“It’s been seven years since Xiaomi invested in chips. . .[The C1]This is just a small step in the progression of Xiaomi’s chip, but it marks a significant milestone for our image processing capability, ”Chairman Lei Jun said at an online press event. “The road to [Xiaomi’s chip ambition] is long and full of challenges, but we have the patience and persistence to make it happen.
A number of Chinese companies have made similar efforts in chip development since last year, when Washington cut Huawei off from its main global suppliers, citing alleged links of Chinese society with the Chinese military and government.
Huawei itself has invested in over 20 chip related companies over the past year and a half to plug holes in its supply chain, while Oppo, the world’s fourth largest smartphone maker, has hired many industry veterans from its suppliers and rivals such as MediaTek and Huawei to develop its own chips. The main Chinese automaker Zhejiang Geely Holdings Group plans to install its own base chips in its cars as early as 2023.
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Alibaba Group Holding and Baidu, China’s two main internet giants, have also embarked on chip design development, both unveiling their own artificial intelligence chips.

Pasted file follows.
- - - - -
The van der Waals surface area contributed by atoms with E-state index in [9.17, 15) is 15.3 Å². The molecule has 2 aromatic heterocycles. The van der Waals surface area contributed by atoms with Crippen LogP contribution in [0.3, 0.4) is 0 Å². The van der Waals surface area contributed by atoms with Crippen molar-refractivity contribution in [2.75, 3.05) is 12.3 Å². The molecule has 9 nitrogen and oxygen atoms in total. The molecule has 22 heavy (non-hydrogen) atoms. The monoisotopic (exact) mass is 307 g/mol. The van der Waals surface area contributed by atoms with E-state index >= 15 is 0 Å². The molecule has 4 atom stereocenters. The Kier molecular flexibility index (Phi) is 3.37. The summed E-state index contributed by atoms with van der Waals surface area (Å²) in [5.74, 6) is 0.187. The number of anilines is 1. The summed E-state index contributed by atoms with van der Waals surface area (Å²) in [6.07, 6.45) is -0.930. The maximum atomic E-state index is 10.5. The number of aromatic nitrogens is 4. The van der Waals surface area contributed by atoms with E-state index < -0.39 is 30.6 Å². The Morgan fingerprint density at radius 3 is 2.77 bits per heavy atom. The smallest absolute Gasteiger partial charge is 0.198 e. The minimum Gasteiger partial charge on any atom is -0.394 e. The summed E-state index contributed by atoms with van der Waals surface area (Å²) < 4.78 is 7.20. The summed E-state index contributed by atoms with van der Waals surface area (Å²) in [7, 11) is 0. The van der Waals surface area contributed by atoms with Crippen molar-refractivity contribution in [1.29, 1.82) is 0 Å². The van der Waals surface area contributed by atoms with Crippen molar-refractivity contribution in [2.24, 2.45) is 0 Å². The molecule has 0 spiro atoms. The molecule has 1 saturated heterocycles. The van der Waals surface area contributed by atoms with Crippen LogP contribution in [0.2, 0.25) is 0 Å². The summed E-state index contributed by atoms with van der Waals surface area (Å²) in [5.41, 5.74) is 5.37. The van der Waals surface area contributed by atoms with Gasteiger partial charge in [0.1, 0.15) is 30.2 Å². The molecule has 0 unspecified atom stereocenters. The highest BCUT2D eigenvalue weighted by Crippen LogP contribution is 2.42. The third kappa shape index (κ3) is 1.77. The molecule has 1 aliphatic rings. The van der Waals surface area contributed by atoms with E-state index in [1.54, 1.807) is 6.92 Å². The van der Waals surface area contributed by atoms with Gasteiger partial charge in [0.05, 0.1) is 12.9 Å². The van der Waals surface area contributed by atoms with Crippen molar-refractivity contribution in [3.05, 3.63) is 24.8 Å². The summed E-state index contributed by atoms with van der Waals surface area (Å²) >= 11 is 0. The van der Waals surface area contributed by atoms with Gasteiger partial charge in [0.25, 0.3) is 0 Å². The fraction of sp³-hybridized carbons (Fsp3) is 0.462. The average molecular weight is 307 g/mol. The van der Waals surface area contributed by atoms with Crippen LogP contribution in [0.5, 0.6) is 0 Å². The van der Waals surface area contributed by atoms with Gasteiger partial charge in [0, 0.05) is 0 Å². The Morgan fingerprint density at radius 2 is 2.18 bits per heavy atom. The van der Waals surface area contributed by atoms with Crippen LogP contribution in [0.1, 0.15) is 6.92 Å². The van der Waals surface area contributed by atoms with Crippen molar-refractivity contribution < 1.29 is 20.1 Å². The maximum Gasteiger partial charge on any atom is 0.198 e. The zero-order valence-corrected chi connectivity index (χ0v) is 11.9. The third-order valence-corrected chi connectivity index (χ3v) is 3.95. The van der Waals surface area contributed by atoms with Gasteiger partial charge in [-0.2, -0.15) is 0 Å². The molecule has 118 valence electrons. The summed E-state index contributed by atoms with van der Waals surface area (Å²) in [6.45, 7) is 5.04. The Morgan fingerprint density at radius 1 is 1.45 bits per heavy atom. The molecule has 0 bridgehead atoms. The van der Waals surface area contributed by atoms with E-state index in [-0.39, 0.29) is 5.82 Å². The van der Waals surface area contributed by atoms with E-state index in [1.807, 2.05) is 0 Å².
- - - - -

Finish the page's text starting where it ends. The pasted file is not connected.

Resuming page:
Analysts say Chinese tech companies recognize the need and challenges of developing their own chips.
“China has a huge market that gives it room for its own chip ecosystem, but Chinese companies have all seen what happened to Huawei when its powerful chip design arm was cut off from vital US technologies, ”Donnie Teng, analyst at Nomura Securities, told Nikkei Asia.
The most likely path for big Chinese tech companies will be to build chips in-house, but not all of their core chips, Teng said. “It is unrealistic that a company can do everything and use chips all developed by itself. . . It would consume too many resources and at the same time be too risky to put all the eggs in one basket given the geopolitical tensions.
Nonetheless, Xiaomi’s wide range of investments – including power management, display drivers and base stations, as well as Wi-Fi, sensors and microcontrollers – reveal the scale of its ambitions. .